Gus Coldebella, acting general counsel for the Department of Homeland Security, told his staffers in a Nov. 19 memo that they should think carefully before talking about anything with their transition guests. He also stressed that issues involving the White House should not be discussed without consultation.
Among career employees, the arrival of the teams -- whose members wear yellow badges to distinguish them -- has brought both excitement and anxiety. Some remember the turbulence of what many considered an ill-planned transition to the Clinton administration, whose officials waited late to begin preparations.
"Most people are cautiously optimistic" about the Obama team's work, said Alex Bastani, the Labor Department union representative. "We are happy they are asking for a lot more detail, so perhaps, unlike the Clinton administration, they will lay the groundwork before they arrive and not just show up on Day One expecting everything will go smoothly."
Interviews with the teams offer some workers a chance to share their knowledge and pent-up grievances about programs that have run into funding difficulties or about bosses they did not like.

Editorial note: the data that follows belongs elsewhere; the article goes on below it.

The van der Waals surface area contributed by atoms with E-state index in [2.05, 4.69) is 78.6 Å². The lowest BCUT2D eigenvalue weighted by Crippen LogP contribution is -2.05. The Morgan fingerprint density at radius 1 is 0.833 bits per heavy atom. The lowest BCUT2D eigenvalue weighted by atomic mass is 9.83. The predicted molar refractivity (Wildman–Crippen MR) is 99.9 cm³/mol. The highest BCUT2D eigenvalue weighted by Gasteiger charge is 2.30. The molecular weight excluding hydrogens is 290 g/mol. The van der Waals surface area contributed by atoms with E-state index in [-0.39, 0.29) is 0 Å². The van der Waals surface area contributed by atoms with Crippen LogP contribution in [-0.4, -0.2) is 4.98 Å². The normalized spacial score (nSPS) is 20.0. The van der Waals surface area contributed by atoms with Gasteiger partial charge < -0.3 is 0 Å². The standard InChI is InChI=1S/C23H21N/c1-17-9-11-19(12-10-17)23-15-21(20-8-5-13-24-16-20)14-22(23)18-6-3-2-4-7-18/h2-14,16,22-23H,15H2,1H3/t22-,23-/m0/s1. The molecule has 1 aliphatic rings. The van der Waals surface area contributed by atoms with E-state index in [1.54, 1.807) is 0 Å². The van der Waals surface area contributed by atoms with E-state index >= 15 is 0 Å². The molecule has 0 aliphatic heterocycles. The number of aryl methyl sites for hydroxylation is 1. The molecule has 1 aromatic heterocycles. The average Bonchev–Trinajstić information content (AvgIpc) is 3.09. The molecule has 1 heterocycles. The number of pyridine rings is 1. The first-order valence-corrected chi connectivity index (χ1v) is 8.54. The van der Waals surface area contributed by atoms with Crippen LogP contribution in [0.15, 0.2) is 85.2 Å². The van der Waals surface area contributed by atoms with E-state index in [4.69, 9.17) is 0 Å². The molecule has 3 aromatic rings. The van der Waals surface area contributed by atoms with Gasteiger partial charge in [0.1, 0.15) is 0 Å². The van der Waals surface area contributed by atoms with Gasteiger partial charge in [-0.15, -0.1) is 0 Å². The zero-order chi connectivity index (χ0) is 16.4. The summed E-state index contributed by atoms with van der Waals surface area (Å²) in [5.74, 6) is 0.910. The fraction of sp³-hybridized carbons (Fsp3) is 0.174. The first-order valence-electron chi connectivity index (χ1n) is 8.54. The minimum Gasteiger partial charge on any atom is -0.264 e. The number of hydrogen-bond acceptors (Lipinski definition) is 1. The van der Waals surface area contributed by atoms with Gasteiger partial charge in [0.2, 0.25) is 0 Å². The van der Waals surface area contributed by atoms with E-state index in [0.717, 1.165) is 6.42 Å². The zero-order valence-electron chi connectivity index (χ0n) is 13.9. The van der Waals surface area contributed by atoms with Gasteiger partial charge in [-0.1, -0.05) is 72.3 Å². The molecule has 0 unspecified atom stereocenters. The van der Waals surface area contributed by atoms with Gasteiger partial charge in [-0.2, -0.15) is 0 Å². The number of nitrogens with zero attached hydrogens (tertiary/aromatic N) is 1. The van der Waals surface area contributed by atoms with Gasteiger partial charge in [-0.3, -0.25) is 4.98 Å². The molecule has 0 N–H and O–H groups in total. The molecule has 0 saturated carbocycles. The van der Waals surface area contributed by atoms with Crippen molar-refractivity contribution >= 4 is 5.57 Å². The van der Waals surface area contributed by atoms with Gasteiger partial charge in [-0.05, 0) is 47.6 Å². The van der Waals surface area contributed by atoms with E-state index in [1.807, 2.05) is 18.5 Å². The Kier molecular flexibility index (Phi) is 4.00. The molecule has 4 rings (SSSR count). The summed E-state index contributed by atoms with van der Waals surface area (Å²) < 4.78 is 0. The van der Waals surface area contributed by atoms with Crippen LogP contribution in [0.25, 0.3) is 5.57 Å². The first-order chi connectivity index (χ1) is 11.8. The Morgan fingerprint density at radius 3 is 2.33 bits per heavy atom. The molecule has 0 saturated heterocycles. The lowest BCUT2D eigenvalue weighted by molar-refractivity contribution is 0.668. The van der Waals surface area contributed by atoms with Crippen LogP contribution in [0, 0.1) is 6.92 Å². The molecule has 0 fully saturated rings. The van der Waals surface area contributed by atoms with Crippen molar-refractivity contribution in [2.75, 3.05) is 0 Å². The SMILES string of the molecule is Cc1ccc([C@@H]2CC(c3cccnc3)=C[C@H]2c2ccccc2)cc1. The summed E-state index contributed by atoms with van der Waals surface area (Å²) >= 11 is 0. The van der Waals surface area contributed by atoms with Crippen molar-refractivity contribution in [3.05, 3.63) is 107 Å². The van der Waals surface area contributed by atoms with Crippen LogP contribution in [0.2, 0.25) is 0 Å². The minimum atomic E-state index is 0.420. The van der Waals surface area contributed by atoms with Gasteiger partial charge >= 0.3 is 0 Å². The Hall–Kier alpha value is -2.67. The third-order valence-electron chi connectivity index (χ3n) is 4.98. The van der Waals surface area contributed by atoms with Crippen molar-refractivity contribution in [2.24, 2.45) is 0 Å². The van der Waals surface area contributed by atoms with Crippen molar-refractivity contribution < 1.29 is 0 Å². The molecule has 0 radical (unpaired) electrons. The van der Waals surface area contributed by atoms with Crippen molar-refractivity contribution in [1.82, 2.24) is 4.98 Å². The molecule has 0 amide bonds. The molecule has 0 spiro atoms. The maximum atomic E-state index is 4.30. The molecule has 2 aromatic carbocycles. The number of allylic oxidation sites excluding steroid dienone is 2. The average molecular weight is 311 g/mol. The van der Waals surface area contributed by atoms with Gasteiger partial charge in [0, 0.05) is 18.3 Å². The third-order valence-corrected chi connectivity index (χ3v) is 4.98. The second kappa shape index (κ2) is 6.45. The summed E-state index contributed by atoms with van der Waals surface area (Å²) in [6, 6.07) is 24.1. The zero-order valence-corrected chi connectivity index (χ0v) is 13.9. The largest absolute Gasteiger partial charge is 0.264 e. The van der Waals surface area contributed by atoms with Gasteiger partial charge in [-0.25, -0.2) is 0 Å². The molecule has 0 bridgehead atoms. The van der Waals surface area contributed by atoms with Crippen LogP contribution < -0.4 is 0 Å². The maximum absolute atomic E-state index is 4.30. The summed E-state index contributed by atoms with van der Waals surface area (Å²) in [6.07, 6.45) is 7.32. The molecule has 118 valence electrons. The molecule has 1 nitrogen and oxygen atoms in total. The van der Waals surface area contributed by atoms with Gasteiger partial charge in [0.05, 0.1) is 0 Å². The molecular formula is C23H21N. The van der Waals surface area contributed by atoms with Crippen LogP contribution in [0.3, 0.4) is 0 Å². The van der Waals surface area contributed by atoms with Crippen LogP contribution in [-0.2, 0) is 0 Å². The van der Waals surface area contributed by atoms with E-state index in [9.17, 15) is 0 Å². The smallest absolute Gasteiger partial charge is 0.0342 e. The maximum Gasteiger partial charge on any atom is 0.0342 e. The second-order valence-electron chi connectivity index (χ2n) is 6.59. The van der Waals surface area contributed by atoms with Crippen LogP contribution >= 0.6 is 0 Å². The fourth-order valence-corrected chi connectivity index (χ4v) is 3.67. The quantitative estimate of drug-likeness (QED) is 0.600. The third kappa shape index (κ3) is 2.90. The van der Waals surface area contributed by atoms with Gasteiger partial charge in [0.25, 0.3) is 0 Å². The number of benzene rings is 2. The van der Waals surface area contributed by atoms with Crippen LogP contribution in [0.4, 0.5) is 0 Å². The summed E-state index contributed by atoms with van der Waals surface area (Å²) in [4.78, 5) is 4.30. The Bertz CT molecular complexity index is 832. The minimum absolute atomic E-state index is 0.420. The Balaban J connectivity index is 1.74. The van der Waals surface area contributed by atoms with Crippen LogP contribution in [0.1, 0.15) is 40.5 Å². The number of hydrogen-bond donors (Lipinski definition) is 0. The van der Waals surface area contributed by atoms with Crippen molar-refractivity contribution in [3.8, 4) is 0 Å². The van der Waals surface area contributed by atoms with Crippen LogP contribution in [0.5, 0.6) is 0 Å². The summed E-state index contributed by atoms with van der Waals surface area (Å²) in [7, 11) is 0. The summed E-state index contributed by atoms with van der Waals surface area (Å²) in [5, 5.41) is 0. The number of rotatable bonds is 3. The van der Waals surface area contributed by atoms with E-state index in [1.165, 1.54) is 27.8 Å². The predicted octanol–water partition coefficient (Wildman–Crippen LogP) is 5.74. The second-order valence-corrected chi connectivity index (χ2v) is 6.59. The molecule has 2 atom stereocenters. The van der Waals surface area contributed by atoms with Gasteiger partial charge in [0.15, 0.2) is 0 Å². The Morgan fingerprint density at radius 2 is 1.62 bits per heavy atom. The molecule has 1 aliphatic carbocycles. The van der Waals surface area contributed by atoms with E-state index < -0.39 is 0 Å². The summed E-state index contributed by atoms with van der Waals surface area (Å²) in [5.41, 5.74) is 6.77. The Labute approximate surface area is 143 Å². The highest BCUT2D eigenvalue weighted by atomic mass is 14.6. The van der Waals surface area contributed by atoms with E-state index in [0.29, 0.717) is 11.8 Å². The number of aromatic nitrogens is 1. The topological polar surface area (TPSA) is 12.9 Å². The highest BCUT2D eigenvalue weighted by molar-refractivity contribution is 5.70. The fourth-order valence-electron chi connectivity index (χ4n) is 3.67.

But those closely watching the review process warn that it is too early to judge its value. "I feel like those of us in the good government community need to settle in for a wait," Alyssa Rosenberg, a blogger for the publication Government Executive, told readers last week. ". . . It's not clear how much information about the agency and policy review teams' conclusions will be made public. There are signs that Obama has ideas about management, although not perhaps a comprehensive management agenda, and it's not clear if someone will be tasked with a Reinventing Government-style effort."
John P. Burke, a University of Vermont professor of political science who has studied presidential transitions, said Obama's review appears to have worked well because of its clearly defined goals. Historically, he said, problems sometimes arise when review teams "become too proactive," as evidenced during the shift to Ronald Reagan's administration in 1980. The Reagan Pentagon team, he said, produced a detailed policy blueprint that incoming Defense Secretary Caspar W. Weinberger rejected.
But government experts warn that federal employees should manage their expectations as Obama arrives; he will face many challenges in implementing new initiatives, they said. During a news conference last week, Obama vowed to embark on a budget reform process that could prove painful.
"We can't sustain a system that bleeds billions of taxpayer dollars on programs that have outlived their usefulness or exist solely because of the power of politicians, lobbyists or interest groups," he said. "We simply can't afford it. This isn't about big government or small government. It's about building a smarter government that focuses on what works."